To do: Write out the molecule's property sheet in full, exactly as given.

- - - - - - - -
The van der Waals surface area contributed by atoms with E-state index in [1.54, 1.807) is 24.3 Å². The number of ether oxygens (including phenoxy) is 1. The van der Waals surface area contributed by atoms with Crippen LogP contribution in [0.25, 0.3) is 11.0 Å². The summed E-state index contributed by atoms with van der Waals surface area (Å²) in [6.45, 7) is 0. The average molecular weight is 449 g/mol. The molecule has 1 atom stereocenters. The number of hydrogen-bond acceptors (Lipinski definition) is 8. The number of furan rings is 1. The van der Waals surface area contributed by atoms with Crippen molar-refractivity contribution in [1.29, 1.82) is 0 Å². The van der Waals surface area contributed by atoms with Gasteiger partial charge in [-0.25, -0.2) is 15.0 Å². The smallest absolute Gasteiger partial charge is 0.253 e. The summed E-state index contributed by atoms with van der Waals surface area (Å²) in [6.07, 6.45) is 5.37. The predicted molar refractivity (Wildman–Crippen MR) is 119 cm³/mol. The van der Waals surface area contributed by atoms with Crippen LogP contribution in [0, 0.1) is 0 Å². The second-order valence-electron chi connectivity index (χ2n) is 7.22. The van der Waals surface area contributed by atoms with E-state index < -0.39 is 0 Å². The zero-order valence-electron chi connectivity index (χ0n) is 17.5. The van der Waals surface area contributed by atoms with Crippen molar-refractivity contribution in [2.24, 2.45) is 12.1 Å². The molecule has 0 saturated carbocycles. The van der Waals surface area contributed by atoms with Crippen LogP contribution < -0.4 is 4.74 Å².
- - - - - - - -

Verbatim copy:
The van der Waals surface area contributed by atoms with E-state index in [1.54, 1.807) is 24.3 Å². The number of ether oxygens (including phenoxy) is 1. The van der Waals surface area contributed by atoms with Crippen LogP contribution in [0.25, 0.3) is 11.0 Å². The summed E-state index contributed by atoms with van der Waals surface area (Å²) in [6.45, 7) is 0. The average molecular weight is 449 g/mol. The molecule has 1 atom stereocenters. The number of hydrogen-bond acceptors (Lipinski definition) is 8. The number of furan rings is 1. The van der Waals surface area contributed by atoms with Crippen molar-refractivity contribution in [1.29, 1.82) is 0 Å². The van der Waals surface area contributed by atoms with Gasteiger partial charge in [-0.25, -0.2) is 15.0 Å². The smallest absolute Gasteiger partial charge is 0.253 e. The summed E-state index contributed by atoms with van der Waals surface area (Å²) in [6.07, 6.45) is 5.37. The predicted molar refractivity (Wildman–Crippen MR) is 119 cm³/mol. The van der Waals surface area contributed by atoms with Crippen LogP contribution in [0, 0.1) is 0 Å². The second-order valence-electron chi connectivity index (χ2n) is 7.22. The van der Waals surface area contributed by atoms with E-state index < -0.39 is 0 Å². The zero-order valence-electron chi connectivity index (χ0n) is 17.5. The van der Waals surface area contributed by atoms with Crippen molar-refractivity contribution in [2.24, 2.45) is 12.1 Å². The molecule has 0 saturated carbocycles. The van der Waals surface area contributed by atoms with Crippen LogP contribution < -0.4 is 4.74 Å².